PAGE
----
Sitting wilting in Delhi’s brutal heat (try 33C/91.4F at 6 o’clock in the morning for size, dear reader) it is almost impossible to think that just a week ago, we were at Banderpoonch Base Camp, swaddled in layer upon layer of fleece and thermals.
The thought of curling up in my wonderful arctic-temperature-rated sleeping bag, as I did a week ago, is almost unbelievable.
We ate inside our tent most of the time, too cold to venture out…
You get the picture, right?
As the title of this blog post says, we have gone from the sublime to the ridiculous in just a few days.
It’s always difficult to come back down to earth after a climb, and this one perhaps more so than any other I have ever done.
Climbing Banderpoonch is the toughest physical challenge I’ve undertaken, and I think most of the lovely people in our climbing party would agree with me. There were no newbies or first-timers in our happy, friendly, experienced group but I think all of us agreed that Banderpoonch was one of the most challenging climbs we have, collectively, undertaken.
Over the course of the next few days, I’ll be posting more about the climb here in this blog, as I gradually “decompress” from the experience.
One needs a few days to put into perspective all the joy and the beauty and yes, the struggles & the discomfort of a climbing trip.
Inevitably, of course, one forgets the uncomfortable/cold/scary/exhausting parts and remembers only the good.
So the scary memories of our first night in Summit Camp, when a howling gale threatened to blow our tent away, will soon fade, as will the sheer terror of rappelling down an ice wall.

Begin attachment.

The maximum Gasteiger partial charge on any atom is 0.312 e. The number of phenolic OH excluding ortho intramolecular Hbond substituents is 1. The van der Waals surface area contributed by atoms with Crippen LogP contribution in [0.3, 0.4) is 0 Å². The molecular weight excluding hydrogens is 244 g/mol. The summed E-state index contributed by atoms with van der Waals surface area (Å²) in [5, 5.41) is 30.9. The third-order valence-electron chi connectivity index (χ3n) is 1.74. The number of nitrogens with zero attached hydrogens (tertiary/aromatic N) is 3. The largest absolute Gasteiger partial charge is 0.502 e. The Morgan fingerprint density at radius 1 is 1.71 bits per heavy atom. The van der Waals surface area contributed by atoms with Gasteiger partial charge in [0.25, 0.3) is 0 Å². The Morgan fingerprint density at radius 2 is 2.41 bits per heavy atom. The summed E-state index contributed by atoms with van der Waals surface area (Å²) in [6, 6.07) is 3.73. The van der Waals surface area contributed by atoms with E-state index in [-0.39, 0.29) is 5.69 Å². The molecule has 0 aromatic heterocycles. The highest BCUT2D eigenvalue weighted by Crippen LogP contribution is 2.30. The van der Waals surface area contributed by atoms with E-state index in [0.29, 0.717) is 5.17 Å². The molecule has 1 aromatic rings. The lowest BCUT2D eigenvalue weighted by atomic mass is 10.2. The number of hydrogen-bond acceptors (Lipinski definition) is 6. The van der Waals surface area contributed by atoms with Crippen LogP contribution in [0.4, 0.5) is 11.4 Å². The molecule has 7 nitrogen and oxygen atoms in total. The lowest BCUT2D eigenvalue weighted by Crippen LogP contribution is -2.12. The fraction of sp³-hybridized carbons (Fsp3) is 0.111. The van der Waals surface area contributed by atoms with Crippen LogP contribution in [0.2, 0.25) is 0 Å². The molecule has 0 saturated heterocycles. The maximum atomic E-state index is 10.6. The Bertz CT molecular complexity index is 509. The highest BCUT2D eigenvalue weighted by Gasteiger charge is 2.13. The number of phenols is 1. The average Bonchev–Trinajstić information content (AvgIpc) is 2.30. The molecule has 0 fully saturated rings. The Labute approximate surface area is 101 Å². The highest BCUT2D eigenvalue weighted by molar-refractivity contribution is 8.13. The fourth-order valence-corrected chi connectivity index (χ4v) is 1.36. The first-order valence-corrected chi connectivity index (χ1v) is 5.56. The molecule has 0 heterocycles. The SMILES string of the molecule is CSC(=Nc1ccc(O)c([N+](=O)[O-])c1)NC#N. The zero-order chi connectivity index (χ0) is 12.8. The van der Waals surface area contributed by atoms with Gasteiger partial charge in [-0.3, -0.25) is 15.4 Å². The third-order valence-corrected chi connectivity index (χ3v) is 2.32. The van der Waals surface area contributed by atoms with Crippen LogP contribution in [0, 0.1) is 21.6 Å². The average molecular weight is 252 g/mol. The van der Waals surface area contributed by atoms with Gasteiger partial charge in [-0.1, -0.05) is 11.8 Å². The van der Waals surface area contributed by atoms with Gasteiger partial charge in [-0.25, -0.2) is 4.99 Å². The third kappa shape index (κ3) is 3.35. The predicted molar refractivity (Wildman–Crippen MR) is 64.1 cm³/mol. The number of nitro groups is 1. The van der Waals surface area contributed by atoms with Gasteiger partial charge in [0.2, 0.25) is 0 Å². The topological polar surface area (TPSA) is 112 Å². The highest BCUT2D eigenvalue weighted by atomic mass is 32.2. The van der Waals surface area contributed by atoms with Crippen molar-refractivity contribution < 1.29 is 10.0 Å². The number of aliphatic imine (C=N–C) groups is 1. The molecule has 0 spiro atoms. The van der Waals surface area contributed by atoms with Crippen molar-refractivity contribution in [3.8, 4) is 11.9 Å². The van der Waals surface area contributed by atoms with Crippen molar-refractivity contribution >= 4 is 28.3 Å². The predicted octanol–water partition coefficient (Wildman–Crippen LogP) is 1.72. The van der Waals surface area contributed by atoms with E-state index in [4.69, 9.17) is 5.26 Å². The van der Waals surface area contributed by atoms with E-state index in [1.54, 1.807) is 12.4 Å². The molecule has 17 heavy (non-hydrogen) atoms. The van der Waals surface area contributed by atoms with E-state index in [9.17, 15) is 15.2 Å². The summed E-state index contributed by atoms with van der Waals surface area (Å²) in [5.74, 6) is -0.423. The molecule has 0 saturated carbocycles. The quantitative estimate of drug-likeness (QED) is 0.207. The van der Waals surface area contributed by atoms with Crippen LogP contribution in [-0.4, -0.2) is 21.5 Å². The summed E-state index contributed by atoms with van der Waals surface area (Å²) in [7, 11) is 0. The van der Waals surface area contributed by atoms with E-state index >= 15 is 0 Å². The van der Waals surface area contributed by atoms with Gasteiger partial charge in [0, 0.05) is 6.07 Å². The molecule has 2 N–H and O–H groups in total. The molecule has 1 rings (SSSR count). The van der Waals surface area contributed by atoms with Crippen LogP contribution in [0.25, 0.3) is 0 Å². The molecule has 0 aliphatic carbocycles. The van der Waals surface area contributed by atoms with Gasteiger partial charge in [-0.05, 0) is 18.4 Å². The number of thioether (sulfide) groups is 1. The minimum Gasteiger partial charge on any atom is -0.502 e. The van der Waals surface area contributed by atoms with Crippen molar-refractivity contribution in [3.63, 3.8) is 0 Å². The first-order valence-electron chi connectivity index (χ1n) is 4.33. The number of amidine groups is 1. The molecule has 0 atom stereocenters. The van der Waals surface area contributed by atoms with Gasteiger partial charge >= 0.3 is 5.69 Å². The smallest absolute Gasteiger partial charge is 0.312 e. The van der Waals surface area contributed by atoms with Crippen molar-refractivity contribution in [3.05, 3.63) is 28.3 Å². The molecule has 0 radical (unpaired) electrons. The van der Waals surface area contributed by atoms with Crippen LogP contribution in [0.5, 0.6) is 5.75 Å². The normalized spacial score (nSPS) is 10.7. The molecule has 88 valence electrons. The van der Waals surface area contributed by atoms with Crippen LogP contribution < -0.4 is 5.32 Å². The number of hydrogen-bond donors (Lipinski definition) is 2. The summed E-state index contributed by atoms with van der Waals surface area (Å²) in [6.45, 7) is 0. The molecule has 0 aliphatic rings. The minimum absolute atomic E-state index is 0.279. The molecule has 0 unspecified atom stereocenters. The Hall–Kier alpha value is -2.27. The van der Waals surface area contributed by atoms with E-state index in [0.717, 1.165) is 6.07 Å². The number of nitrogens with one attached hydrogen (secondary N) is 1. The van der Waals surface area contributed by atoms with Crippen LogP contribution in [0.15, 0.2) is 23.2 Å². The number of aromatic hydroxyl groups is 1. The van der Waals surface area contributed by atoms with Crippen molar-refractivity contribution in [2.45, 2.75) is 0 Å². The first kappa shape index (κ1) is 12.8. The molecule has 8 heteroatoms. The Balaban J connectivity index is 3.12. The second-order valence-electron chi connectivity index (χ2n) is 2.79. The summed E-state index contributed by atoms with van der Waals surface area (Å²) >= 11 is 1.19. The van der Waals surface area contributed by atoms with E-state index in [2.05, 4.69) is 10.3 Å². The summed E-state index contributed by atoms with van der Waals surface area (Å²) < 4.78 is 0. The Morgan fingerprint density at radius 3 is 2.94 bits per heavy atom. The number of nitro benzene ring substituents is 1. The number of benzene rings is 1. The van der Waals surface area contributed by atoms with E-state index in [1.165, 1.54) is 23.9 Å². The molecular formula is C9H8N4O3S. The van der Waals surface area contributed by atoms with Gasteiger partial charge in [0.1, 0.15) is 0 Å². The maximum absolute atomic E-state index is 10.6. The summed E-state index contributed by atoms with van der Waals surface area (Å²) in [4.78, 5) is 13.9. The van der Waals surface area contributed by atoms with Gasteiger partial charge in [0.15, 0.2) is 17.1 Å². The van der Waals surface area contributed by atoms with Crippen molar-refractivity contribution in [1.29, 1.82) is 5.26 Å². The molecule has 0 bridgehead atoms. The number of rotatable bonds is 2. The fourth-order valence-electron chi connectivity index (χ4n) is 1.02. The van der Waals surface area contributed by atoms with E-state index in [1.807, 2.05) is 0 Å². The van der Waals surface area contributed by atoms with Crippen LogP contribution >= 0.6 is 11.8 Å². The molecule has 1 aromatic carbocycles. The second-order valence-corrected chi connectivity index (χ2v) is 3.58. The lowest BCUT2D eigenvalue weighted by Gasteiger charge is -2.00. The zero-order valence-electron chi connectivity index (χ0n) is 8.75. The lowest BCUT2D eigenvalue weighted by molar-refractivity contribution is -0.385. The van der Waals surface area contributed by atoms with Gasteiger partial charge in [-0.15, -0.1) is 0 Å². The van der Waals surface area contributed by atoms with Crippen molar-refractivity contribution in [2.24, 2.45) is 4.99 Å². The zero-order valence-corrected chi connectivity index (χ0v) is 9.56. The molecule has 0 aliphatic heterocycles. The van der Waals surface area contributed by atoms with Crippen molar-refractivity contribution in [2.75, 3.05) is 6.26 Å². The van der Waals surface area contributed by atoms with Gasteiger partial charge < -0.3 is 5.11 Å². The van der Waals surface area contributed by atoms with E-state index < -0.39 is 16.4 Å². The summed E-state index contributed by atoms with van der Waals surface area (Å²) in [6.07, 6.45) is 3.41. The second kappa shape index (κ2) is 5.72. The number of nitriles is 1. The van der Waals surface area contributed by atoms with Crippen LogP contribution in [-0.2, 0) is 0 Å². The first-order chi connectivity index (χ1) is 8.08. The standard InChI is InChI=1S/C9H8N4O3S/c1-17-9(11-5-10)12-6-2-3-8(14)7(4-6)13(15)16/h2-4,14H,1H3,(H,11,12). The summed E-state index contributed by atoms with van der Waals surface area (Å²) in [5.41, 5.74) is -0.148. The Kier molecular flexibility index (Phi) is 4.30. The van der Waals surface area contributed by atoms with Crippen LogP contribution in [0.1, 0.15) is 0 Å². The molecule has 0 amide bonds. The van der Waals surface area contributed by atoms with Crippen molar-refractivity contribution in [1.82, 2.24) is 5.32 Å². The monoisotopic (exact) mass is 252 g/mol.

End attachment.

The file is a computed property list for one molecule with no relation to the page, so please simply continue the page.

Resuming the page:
Less than a week from that moment of terror, I can still hear my own scared, raspy breathing as I rappelled down, but in a few weeks, it’ll have been airbrushed to an exciting memory.
In fact, in less than 36 hours back in the miserable heat of Delhi, I have already been onto the website of White Magic Adventure Travel to see what my next Big Adventure might be…such is the magical, hypnotic power of the mountains.
They test you, they overwhelm you, and their siren call lures you back.
Enjoy a few more images, and I’ll be back later with more memories of the sublime.
The lovely Isha (right) was my tent & room-mate all the way through this trip. Vandana joined us for our nights at Summit camp, when we were 3 to a tent, all cosy and warm as we huddled together and chatted and slept and ate together.